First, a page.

“You know what, I once skied four miles back to the car & then drove home after you broke my wrist.” It’s one of those things that my father loves to tell me.
OK, for starters I DIDN’T break his wrist. I simply suggested that since we were cross country skiing & that since we were in the middle of no where, & since there was fresh powder, we should probably take on that nice & winding hill. I mean, no one else was going to & it seemed like a shame to just let it be. It might have been a bad idea, but I was only thirteen & he was an adult, so if he didn’t think it was a good idea, why the hell was he listening to a thirteen-year-old that already clearly had no idea where he was in relationship to the car?
And second, it’s not my fault he doesn’t know how to ski. You lift your toes when you get air, dad! It’s common fucking sense!
None of that changes the fact that I broke his wrist. Or that I led him four miles back to the car, following our old trail, rather than the half-mile across the field to where we were actually parked.
Those four miles, with the wrist that I broke, is one of those things dad likes to bring up to tell me how tough he is.
“When I was a kid my father made me wallpaper the kitchen when I was sick with mono.” That’s another one he likes to bring up. Again, he doesn’t mention that, he was thirty-years-old at the time & it was his kitchen.
I’m guessing his father told him the equivalent of “I once skied four miles back to the car after you broke my wrist” type of story.
My family looks at illness & injury much the same way that a pack of wolves look at a lonely wounded deer. They circle in for the kill. If you cough & have to blow your nose, they see it as a sign of weakness & they move in for the kill.
I had largely forgotten about this in my decade-and-a-half of not living with them but now that finances have forced me to move back in with them & I got sick as a dog, the memories are starting to come back.
There is always tissue paper in my parents house, mom buys it in bulk & keeps an entire shelf of it in the closet with the family towels. The display/guest towels are well hidden incase one of us needs to use them. If it is summer & the ragweed gets to you, go ahead & grab one. If your sick, its best to sneak a roll of toilet paper & hide in the basement every time you need to blow your nose.
If you’re sick & they see you going for the tissue paper, they smell blood. You can expect them to, at best groan & at worst bombard you with insults over your use of the toilet paper.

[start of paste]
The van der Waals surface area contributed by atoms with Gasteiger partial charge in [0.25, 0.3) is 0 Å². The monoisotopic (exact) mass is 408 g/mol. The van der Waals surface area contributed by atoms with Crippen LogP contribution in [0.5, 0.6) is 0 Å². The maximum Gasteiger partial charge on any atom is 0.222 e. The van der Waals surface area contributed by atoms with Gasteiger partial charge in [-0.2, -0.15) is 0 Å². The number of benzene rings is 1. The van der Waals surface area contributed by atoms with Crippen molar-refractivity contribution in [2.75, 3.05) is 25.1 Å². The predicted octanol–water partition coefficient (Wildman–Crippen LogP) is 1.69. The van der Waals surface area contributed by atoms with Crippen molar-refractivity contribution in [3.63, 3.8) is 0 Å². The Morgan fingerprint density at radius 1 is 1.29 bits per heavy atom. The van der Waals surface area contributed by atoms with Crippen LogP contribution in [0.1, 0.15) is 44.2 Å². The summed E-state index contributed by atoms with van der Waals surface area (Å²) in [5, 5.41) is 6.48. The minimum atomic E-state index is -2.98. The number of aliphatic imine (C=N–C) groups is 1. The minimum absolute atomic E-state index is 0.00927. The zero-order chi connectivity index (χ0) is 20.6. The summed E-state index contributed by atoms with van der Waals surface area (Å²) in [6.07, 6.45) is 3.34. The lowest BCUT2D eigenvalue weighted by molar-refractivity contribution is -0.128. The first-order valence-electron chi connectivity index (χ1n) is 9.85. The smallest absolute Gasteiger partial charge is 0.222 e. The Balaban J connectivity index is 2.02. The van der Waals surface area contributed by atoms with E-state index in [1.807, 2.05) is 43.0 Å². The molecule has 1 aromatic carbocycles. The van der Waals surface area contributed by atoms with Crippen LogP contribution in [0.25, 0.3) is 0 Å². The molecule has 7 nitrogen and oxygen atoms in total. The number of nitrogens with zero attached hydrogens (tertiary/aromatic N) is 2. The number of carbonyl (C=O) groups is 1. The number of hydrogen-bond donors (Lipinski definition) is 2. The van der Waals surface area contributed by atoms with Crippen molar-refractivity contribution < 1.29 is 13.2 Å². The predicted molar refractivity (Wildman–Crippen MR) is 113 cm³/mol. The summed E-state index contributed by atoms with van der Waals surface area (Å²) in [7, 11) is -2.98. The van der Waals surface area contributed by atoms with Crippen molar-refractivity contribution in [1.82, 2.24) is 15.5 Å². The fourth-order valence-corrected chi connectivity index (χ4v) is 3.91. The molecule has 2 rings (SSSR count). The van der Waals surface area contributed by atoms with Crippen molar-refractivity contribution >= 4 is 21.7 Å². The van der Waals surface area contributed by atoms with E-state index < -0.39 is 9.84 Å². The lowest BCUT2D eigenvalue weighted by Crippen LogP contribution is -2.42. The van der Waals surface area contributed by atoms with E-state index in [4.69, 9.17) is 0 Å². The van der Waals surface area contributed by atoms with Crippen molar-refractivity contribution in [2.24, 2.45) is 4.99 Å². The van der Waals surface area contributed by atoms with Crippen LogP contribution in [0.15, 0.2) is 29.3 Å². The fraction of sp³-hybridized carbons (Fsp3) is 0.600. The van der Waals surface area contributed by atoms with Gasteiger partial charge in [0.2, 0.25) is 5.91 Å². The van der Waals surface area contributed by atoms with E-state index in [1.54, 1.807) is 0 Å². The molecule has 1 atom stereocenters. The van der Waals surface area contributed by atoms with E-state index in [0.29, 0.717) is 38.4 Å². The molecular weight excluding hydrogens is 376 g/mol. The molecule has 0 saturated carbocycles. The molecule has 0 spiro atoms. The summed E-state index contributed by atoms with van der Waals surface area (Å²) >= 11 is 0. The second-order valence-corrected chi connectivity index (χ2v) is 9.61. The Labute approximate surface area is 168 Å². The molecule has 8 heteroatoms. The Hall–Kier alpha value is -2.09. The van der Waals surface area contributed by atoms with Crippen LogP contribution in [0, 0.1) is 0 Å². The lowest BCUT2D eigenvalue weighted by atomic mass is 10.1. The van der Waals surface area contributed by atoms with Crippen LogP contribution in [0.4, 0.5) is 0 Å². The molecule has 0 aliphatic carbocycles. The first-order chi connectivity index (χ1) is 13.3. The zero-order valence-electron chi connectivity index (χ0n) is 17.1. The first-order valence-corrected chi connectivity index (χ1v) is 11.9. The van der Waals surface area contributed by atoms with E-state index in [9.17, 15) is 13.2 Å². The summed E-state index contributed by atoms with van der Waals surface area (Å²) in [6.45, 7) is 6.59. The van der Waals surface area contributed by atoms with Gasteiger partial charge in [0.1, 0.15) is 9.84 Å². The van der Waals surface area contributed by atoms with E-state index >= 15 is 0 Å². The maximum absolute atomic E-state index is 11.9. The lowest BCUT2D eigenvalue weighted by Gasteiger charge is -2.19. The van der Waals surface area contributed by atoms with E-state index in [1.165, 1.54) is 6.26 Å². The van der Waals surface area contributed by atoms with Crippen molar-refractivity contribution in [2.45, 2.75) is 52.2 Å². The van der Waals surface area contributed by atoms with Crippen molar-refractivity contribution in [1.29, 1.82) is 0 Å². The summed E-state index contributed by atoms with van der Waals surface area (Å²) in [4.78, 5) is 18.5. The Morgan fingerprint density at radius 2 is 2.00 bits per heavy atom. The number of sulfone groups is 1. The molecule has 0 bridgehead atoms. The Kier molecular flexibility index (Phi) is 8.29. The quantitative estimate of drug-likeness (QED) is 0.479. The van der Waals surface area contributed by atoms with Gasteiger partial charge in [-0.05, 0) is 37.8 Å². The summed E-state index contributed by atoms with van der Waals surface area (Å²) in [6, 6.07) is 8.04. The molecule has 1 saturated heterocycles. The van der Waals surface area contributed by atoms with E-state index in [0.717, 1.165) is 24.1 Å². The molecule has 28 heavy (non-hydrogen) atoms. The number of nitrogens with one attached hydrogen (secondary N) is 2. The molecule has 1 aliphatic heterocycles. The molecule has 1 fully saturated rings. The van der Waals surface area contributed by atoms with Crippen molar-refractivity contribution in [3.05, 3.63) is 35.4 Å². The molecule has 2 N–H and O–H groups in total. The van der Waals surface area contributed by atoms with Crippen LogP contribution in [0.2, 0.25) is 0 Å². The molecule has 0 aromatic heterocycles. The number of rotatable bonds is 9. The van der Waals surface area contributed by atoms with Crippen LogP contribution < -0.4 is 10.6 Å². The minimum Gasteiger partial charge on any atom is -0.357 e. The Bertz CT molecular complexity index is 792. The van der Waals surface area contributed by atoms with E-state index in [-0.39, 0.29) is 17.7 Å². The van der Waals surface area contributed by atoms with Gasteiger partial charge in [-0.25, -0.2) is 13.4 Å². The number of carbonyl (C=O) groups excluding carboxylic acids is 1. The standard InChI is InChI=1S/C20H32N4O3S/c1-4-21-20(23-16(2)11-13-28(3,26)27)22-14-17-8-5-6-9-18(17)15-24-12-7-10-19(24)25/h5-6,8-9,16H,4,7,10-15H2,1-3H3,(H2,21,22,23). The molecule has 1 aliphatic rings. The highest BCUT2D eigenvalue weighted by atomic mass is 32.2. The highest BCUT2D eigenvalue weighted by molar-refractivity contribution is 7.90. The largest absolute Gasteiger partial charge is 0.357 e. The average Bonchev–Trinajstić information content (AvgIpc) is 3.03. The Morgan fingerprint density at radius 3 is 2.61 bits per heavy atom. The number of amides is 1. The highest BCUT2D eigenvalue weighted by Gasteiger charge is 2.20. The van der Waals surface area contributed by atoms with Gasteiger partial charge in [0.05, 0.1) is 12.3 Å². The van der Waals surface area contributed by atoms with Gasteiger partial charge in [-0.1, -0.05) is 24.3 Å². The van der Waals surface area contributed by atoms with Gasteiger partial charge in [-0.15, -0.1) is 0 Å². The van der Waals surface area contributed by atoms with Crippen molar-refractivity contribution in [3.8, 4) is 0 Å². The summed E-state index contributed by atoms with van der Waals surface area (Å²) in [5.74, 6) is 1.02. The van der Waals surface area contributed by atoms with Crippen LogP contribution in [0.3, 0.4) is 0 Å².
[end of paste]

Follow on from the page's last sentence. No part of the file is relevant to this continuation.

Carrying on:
Only pussies get sick & only the weakest pussies blow their nose when they get sick.
Usually these stories are products of having a mother with OCD. And that does play into it. If someone sneezes you have to deep clean & sanitize everything in the house. But the anti-sickness attitude, that comes from a mother who was an air force brat & a father who, after failing to make the Green Berets several times because he was too short, finally retired as a noncom.
It was a military family outside of the military, even my grandmother was a veteran. Normally latchkey kids don’t have to make their beds mine had to have a military tuck. So when you get sick in this family, it’s a sign of weakness. It’s not just me either, my little sister knows better than to be sick around mom & dad.
When I broke my ribs in high school because I thought I could climb whatever Scott could climb, I was in trouble for tell my coaches. NOT for breaking my ribs.
When you have to throw up, you do it on the sly. You’re better off if dad thinks you are in the bathroom masturbating.
“You know what makes you feel better when you have bronchitis? Good hard manual labor.” I’ve never really been that Spartan. When I had bronchitis I would have much rather stayed in bed than shoveled the driveway. Shoveling the driveway in a good Chicago winter, that only made me feel worse. Looking back on it, after all these years I still stand by the fact that it only made me feel worse.
But then, like today, you get the little nuggets of joy. Mom & Dad got the same bull shit bug that I got.
“When I was a kid my father made me wallpaper the kitchen when I was sick with mono.”
“You know what, I once skied four miles back to the car & then drove home after you broke my wrist.”
When Mom & Dad get sick, they fucking cave. “You know what will make you feel better dad? A nice ten-mile hump through the nature preserve.” Sure, sure, I’m just as sick as they are, I totally don’t want to do it, I just want that to be rewarded with that little ping of victory when, as predicted, he tells me that he’d rather just rest on the couch & watch TV.
Victory is mine! You can talk Sparta all you want dad, but you’re just as much a pussy as I am.